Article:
Self-service super contributions
13 Nov 2017
By Shadforth Financial Group
The 1 July 2017 super reforms have opened up a fantastic new opportunity to build wealth in super and reduce your tax bill at the same time. That is, it’s now easier to claim a tax deduction on your personal super contributions than ever before.
Before 1 July 2017, the only way most people could take advantage of the concessional (before-tax) contributions tax benefits was by salary sacrificing through their employer. Some people, such as the self-employed, could make voluntary personal contributions to super and claim a tax deduction but, most people were simply ineligible.
Now, anyone1, not just the self-employed, can make voluntary personal contributions to super and claim a tax deduction.
This gives you more flexibility if your employer isn’t in a position to arrange salary sacrifice for you — such as a small business owner who doesn’t have the time to provide this service to their employees.
As an employee, you rarely have control on the timing of the salary sacrifice contributions made by your employer. This gives you that control so, for instance, you can time your final contributions leading up to 30 June each year and make the most of your contribution limits and the resulting tax benefits.
Remember, concessional contributions are contributions you can make to super either with your before-tax salary or by claiming a tax deduction on after-tax contributions. Either way, for most people, concessional contributions are taxed at just 15 per cent — not your marginal tax rate which could be as high as 47 per cent.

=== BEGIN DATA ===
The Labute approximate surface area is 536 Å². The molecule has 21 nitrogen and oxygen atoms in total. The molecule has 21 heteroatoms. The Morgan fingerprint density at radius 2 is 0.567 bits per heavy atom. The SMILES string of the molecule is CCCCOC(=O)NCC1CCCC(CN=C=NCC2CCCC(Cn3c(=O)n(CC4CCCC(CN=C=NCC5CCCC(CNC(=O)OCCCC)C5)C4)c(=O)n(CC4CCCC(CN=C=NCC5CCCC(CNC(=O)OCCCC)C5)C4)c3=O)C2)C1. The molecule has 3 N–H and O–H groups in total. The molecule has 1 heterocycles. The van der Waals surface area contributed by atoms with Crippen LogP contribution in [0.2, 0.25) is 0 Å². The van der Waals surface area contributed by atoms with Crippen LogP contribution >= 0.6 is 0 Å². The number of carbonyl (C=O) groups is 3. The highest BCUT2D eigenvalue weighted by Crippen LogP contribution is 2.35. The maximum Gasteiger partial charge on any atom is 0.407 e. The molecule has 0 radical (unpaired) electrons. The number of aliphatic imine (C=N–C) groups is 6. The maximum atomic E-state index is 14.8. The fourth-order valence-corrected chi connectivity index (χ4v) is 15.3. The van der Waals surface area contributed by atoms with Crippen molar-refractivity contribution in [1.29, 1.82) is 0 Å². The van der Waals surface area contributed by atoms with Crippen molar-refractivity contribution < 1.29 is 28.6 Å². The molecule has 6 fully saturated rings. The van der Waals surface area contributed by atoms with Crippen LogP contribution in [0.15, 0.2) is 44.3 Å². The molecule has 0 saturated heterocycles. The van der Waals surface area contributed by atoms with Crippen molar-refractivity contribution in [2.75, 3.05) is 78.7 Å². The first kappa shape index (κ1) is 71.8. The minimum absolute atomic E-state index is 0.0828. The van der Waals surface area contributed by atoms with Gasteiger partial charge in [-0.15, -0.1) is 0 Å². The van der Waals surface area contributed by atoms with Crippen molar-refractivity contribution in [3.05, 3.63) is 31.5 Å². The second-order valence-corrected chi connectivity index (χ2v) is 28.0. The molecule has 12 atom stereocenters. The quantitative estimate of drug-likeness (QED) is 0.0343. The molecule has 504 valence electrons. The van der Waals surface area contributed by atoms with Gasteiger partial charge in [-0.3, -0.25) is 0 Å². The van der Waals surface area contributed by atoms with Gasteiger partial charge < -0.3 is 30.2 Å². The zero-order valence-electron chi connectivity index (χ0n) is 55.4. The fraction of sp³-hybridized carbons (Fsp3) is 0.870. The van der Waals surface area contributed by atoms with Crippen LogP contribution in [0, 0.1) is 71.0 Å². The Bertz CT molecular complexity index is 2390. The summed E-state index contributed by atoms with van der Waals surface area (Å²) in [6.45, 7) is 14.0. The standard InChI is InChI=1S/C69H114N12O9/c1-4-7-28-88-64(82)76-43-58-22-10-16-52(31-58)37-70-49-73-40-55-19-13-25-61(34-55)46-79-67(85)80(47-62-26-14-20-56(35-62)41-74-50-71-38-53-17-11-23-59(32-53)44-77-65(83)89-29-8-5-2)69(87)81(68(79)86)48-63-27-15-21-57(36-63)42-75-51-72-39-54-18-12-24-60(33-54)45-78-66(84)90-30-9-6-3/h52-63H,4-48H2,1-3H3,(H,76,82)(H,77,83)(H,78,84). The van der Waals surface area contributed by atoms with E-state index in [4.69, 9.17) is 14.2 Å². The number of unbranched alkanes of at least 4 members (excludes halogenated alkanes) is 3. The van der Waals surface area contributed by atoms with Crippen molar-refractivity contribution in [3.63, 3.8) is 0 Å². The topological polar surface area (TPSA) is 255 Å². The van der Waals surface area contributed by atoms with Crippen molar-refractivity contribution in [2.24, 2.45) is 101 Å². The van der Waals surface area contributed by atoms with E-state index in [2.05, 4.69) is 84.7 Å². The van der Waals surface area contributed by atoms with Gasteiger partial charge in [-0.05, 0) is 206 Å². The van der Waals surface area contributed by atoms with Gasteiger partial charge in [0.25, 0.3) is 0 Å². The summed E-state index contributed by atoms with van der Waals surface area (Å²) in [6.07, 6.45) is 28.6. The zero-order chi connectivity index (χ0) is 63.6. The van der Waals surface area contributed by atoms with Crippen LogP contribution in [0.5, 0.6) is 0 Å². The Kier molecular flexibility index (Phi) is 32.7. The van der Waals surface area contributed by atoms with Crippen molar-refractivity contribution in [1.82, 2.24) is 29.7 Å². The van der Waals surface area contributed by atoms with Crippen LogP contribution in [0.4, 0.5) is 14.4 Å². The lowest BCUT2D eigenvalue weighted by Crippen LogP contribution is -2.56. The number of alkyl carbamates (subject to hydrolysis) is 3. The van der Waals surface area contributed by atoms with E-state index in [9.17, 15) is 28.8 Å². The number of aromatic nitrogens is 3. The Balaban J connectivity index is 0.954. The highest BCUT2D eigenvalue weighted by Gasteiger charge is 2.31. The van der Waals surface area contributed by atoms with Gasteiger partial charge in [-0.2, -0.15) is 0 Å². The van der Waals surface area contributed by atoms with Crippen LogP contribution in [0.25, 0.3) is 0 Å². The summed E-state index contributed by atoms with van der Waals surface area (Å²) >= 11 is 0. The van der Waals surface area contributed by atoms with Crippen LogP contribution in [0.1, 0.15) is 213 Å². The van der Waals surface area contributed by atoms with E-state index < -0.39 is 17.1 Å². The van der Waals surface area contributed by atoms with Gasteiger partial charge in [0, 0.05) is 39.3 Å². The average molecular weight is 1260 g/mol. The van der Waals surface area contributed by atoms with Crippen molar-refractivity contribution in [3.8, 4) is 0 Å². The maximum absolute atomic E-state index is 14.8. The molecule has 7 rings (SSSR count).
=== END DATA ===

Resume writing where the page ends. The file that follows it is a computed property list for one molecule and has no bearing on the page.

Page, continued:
To claim a tax deduction on your super contributions make sure you:
- Check the age restrictions to make sure you’re eligible. There is a work test if you are age 65 to 75.
- Lodge a ‘notice of intent to claim a deduction’ to your super fund within the timeframes.
This change represents an opportunity for everyone, including those who are currently salary sacrificing, to gain greater control of their personal super contributions.
Super opportunity for downsizers
After 1 July 2018, if you’re over 65 and sell a property, there may be a new opportunity to contribute more to super. If passed by parliament, you will be able to use some of the money from the sale to make a ‘downsizer contribution’ to super. The property does not need to be your current home. It can be your or your partner’s former home as long as you or your partner have owned it for more than 10 years and lived in it at some point in your life.
If you’re thinking of selling a property in the near future, please speak to your adviser first and don’t miss this potential opportunity.
If you have any questions, please speak to your Private Client Adviser.
1 Note: fund and age restrictions apply.